This review contains spoilers.
After the 1987 Pilot film (also known as "Terror on the Blacktop" for syndication), 'The Highwayman' was heavily reworked, into a concept which personally I feel is much better (and I am frankly amazed at the low scoring the episodes currently hold on this site).
The Pilot very much appeared to feature futuristic technology set in the (then) present day, much like Glen A. Larson's previous show, 'Knight Rider' (of which I am also a huge fan). But here with this reworking for the regular series, things seem to be set sometime in the (then) near future, backed up by the (great) ..."world just beyond now... where the laws of today collide with the crimes of tomorrow" opening spiel for each episode (it is not until the later episode "Warzone" where the definite date of 1992 is given.
As I've noted on the show's Wikipedia entry, to which I heavily contributed (including listing all guest casts, and tracking down character names, from watching and re-watching episodes, and various TV listings from the time), with it's near-future setting, lone desert locations, suggestions of society breaking down and various other factors, the series sometimes had an almost post-apocalyptic feel, reminding me greatly of the first (and to an extent second) 'Mad Max' films.
With the reworking of the format for the series, things drift towards a more sci-fi mystery vibe, playing in some ways almost as a pre-'X-Files' type of affair.
Only Sam Jones and the truck return from the Pilot (thankfully, minus the ability to turn invisible); and added to the cast are three new characters.
The most notable of these is Australian footballer turned TV personality and actor Mark "Jacko" Jackson as the loud, brash Jetto. There seems to be a section of the audience who don't like him, which I'm surprised at –I love him; he is both my father (who originally recorded the series back in the 1980) and my favourite character in the show. (His inclusion came at a time for the love of "all things Australian", surely influenced by '"Crocodile" Dundee', one of my favourite 1980s films). Of note is that his first ever on-screen line as Jetto is "Oi!", a probable nod to the Energizer battery commercials he fronted in the US; the writers / producers also seemed to be trying to make "Baad luuck" one of his catchphrases, as he says it several times during this story.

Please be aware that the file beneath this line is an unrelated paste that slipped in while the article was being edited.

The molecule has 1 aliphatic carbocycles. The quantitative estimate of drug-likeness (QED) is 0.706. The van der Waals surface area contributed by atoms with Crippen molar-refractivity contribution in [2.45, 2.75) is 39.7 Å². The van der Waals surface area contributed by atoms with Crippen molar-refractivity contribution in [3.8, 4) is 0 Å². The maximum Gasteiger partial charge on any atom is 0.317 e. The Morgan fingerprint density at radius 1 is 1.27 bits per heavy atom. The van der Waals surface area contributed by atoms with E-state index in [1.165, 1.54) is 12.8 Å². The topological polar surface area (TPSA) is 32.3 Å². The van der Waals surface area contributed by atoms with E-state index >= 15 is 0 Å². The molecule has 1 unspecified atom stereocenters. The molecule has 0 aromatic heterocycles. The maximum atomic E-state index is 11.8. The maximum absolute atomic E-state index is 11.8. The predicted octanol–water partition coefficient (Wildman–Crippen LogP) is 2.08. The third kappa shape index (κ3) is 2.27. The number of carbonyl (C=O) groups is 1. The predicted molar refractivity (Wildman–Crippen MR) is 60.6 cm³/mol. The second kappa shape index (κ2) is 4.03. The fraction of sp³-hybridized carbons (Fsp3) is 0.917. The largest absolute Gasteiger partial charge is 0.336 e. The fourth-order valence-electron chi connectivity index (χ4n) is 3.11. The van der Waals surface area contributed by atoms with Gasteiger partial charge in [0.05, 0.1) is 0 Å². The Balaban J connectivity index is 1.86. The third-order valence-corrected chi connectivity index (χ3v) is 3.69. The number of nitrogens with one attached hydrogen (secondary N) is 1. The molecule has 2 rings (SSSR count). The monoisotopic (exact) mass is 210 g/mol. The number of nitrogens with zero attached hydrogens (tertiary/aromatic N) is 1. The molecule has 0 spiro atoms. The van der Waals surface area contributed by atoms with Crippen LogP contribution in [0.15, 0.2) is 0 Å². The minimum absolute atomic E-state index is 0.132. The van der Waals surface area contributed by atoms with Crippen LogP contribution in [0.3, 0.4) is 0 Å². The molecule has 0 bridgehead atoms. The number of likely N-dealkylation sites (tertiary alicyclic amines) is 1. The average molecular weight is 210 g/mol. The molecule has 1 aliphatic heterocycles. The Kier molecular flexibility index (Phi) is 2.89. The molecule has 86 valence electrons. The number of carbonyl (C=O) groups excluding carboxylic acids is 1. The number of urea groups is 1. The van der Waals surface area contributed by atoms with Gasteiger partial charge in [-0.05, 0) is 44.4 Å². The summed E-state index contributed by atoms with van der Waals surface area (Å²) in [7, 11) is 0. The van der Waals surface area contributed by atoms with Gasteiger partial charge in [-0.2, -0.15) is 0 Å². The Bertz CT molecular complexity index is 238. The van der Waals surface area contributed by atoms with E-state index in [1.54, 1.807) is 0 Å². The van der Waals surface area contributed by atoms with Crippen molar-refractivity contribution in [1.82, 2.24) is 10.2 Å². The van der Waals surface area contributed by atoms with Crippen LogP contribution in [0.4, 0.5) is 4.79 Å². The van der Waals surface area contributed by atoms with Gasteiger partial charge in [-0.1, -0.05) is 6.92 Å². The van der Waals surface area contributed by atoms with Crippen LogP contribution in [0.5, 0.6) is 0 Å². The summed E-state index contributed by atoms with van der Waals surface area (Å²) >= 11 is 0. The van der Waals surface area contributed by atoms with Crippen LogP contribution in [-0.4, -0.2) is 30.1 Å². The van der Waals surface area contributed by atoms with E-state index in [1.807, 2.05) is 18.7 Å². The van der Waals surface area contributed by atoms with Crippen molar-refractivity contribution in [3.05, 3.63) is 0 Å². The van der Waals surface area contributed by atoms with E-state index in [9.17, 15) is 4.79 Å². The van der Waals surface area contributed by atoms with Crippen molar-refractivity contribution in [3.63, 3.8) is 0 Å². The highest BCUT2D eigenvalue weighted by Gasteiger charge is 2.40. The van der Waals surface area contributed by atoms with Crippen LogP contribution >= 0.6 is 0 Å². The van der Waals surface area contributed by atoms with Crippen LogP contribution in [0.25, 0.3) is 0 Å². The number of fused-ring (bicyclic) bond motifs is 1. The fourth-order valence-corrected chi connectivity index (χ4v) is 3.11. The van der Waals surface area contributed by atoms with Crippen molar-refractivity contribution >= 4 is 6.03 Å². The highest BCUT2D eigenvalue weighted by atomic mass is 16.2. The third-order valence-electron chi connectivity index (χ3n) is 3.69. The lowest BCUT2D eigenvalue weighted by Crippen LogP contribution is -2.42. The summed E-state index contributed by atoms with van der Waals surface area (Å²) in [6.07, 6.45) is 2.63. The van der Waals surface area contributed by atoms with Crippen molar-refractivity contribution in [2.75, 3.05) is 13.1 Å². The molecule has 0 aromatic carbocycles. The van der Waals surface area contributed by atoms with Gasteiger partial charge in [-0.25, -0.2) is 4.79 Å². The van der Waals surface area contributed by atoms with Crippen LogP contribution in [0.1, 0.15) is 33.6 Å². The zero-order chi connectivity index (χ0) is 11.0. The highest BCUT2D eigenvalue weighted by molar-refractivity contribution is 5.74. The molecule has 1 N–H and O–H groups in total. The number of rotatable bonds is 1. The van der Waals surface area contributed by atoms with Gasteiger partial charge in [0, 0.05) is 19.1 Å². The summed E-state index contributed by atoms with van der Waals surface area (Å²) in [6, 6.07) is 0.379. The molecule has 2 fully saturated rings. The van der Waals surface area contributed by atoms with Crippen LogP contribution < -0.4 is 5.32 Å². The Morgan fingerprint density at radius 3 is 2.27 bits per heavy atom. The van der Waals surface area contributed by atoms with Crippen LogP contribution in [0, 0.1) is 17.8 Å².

The other two cast additions have less to do, in this one at least – Jane Badler (from "V") as Highway's by-the-book boss, who, naturally, he doesn't like (hauling her out from a ballet concert to dump her in a fountain in this one), and future 'Star Trek: Voyager' star Tim Russ as truck maintainer D.C. Montana (coincidentally, a play on the name of 'Star Trek' writer D.C. Fontana).
The organisation that they Highwaymen works for is never really delved into at all in either this or any of the stories in any great depth; I like the ambiguity surrounding the organisation, and one can only wonder if they would have slowly panned this out had the show continued for longer.
As is common with such US shows, particularly of the era, the episodes were not filmed in the order they were broadcast, and "Road Lord" actually the third episode produced for the series (after "Billionaire Body Club" and the next broadcast episode, "The Hitchhiker"). But it is clear that "Road Lord" was intended as the first broadcast continuity-wise, as Jetto's truck (identical to Highway's) is destroyed in this story, before D.C. Montana presents him with his own unique truck.
Guest star Kent McCord (from Larson's original version of 'Battlestar: Galactica') receives Special Guest Star billing for his role as fellow Highwayman, Steve, but he's given so little to do in the bulk of the story that I kinda wonder why they bothered bringing him in especially.
I love the show's punchy, futuristic theme tune (which actually doesn't feel to have dated too much at all), and the in-episode score for this and the rest of the series is perfect, sounding for the most part mysterious, performed using a mixture of synthesisers with some "live" instruments; and not sounding as horribly "plasticy" as some of the other TV shows from the same period. (Jetto's theme, used several times in this story, also suits the character perfectly; I actually have this as one of the ringtones on my mobile phone!).
I really like "Road Lord", it gets the reworked series off to a fantastic start. The plot plays out very well, and I love the climatic shootout with the horde of robot clones, in what is the goriest and most gun-happy sequence in the show's short life. It's really the sort of episode that makes me sad to think that such a great series didn't continue for longer. I like this one enough to give it a top scoring 10/10.